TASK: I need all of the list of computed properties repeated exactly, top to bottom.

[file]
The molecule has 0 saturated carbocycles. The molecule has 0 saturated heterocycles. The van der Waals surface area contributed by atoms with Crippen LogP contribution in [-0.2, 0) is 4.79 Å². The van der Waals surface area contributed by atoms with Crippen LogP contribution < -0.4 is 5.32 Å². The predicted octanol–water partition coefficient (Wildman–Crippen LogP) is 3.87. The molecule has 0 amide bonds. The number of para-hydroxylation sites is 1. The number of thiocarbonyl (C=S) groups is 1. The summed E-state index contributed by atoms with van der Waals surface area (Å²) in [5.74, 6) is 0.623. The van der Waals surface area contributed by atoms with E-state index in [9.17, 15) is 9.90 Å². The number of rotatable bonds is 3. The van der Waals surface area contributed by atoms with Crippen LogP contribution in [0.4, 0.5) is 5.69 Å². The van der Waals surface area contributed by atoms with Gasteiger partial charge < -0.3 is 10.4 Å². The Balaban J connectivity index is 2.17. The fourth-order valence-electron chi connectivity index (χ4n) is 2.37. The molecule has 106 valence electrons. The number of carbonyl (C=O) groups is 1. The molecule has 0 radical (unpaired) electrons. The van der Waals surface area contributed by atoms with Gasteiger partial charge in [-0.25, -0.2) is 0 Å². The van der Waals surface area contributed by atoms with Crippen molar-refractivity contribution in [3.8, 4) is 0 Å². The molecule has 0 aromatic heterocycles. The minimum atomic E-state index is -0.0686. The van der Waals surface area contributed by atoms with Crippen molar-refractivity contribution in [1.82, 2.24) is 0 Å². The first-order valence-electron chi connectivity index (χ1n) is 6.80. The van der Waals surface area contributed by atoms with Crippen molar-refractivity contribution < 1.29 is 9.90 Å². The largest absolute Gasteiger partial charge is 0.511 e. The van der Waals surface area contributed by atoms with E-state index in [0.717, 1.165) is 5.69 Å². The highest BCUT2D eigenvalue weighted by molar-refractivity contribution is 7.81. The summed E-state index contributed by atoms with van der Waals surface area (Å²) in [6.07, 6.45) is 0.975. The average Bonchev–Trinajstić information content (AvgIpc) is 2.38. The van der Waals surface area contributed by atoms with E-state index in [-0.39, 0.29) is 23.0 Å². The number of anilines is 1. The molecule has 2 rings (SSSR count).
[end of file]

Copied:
The molecule has 0 saturated carbocycles. The molecule has 0 saturated heterocycles. The van der Waals surface area contributed by atoms with Crippen LogP contribution in [-0.2, 0) is 4.79 Å². The van der Waals surface area contributed by atoms with Crippen LogP contribution < -0.4 is 5.32 Å². The predicted octanol–water partition coefficient (Wildman–Crippen LogP) is 3.87. The molecule has 0 amide bonds. The number of para-hydroxylation sites is 1. The number of thiocarbonyl (C=S) groups is 1. The summed E-state index contributed by atoms with van der Waals surface area (Å²) in [5.74, 6) is 0.623. The van der Waals surface area contributed by atoms with E-state index in [9.17, 15) is 9.90 Å². The number of rotatable bonds is 3. The van der Waals surface area contributed by atoms with Crippen LogP contribution in [0.4, 0.5) is 5.69 Å². The van der Waals surface area contributed by atoms with Gasteiger partial charge < -0.3 is 10.4 Å². The Balaban J connectivity index is 2.17. The fourth-order valence-electron chi connectivity index (χ4n) is 2.37. The molecule has 106 valence electrons. The number of carbonyl (C=O) groups is 1. The molecule has 0 radical (unpaired) electrons. The van der Waals surface area contributed by atoms with Gasteiger partial charge in [-0.25, -0.2) is 0 Å². The van der Waals surface area contributed by atoms with Crippen molar-refractivity contribution in [3.8, 4) is 0 Å². The molecule has 0 aromatic heterocycles. The minimum atomic E-state index is -0.0686. The van der Waals surface area contributed by atoms with Crippen molar-refractivity contribution in [1.82, 2.24) is 0 Å². The first-order valence-electron chi connectivity index (χ1n) is 6.80. The van der Waals surface area contributed by atoms with Crippen molar-refractivity contribution < 1.29 is 9.90 Å². The largest absolute Gasteiger partial charge is 0.511 e. The van der Waals surface area contributed by atoms with E-state index in [0.717, 1.165) is 5.69 Å². The highest BCUT2D eigenvalue weighted by molar-refractivity contribution is 7.81. The summed E-state index contributed by atoms with van der Waals surface area (Å²) in [6.07, 6.45) is 0.975. The average Bonchev–Trinajstić information content (AvgIpc) is 2.38. The van der Waals surface area contributed by atoms with E-state index in [-0.39, 0.29) is 23.0 Å². The number of anilines is 1. The molecule has 2 rings (SSSR count).